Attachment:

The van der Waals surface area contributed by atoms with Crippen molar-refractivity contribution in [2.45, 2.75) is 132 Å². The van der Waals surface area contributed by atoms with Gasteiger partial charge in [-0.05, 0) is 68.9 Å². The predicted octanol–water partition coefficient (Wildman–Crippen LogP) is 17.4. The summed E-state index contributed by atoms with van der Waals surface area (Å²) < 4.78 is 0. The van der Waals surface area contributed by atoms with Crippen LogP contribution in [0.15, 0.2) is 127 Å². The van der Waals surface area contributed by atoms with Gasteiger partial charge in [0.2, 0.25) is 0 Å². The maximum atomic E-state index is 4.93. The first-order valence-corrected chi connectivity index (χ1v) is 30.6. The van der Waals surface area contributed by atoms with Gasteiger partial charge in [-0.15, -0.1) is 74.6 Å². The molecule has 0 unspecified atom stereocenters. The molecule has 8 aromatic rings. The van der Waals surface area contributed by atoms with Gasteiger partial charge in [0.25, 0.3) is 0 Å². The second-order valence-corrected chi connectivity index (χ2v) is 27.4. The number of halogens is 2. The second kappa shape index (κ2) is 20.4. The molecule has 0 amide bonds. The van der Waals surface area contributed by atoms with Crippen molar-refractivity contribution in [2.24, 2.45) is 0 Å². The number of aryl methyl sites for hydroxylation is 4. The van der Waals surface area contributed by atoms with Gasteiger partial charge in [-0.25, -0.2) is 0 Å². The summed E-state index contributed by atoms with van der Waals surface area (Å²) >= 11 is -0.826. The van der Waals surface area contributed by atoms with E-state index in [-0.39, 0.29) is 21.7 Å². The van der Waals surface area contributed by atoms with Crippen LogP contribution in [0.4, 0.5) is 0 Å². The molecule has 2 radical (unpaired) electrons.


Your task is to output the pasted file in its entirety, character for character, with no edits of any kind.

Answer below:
The van der Waals surface area contributed by atoms with Crippen molar-refractivity contribution in [2.45, 2.75) is 132 Å². The van der Waals surface area contributed by atoms with Gasteiger partial charge in [-0.05, 0) is 68.9 Å². The predicted octanol–water partition coefficient (Wildman–Crippen LogP) is 17.4. The summed E-state index contributed by atoms with van der Waals surface area (Å²) < 4.78 is 0. The van der Waals surface area contributed by atoms with Crippen LogP contribution in [0.15, 0.2) is 127 Å². The van der Waals surface area contributed by atoms with Gasteiger partial charge in [0.2, 0.25) is 0 Å². The maximum atomic E-state index is 4.93. The first-order valence-corrected chi connectivity index (χ1v) is 30.6. The van der Waals surface area contributed by atoms with Gasteiger partial charge in [-0.15, -0.1) is 74.6 Å². The molecule has 0 unspecified atom stereocenters. The molecule has 8 aromatic rings. The van der Waals surface area contributed by atoms with Gasteiger partial charge in [0.25, 0.3) is 0 Å². The second-order valence-corrected chi connectivity index (χ2v) is 27.4. The number of halogens is 2. The second kappa shape index (κ2) is 20.4. The molecule has 0 amide bonds. The van der Waals surface area contributed by atoms with Crippen molar-refractivity contribution in [2.24, 2.45) is 0 Å². The number of aryl methyl sites for hydroxylation is 4. The van der Waals surface area contributed by atoms with Gasteiger partial charge in [-0.25, -0.2) is 0 Å². The summed E-state index contributed by atoms with van der Waals surface area (Å²) >= 11 is -0.826. The van der Waals surface area contributed by atoms with E-state index in [-0.39, 0.29) is 21.7 Å². The van der Waals surface area contributed by atoms with Crippen LogP contribution in [0.4, 0.5) is 0 Å². The molecule has 2 radical (unpaired) electrons.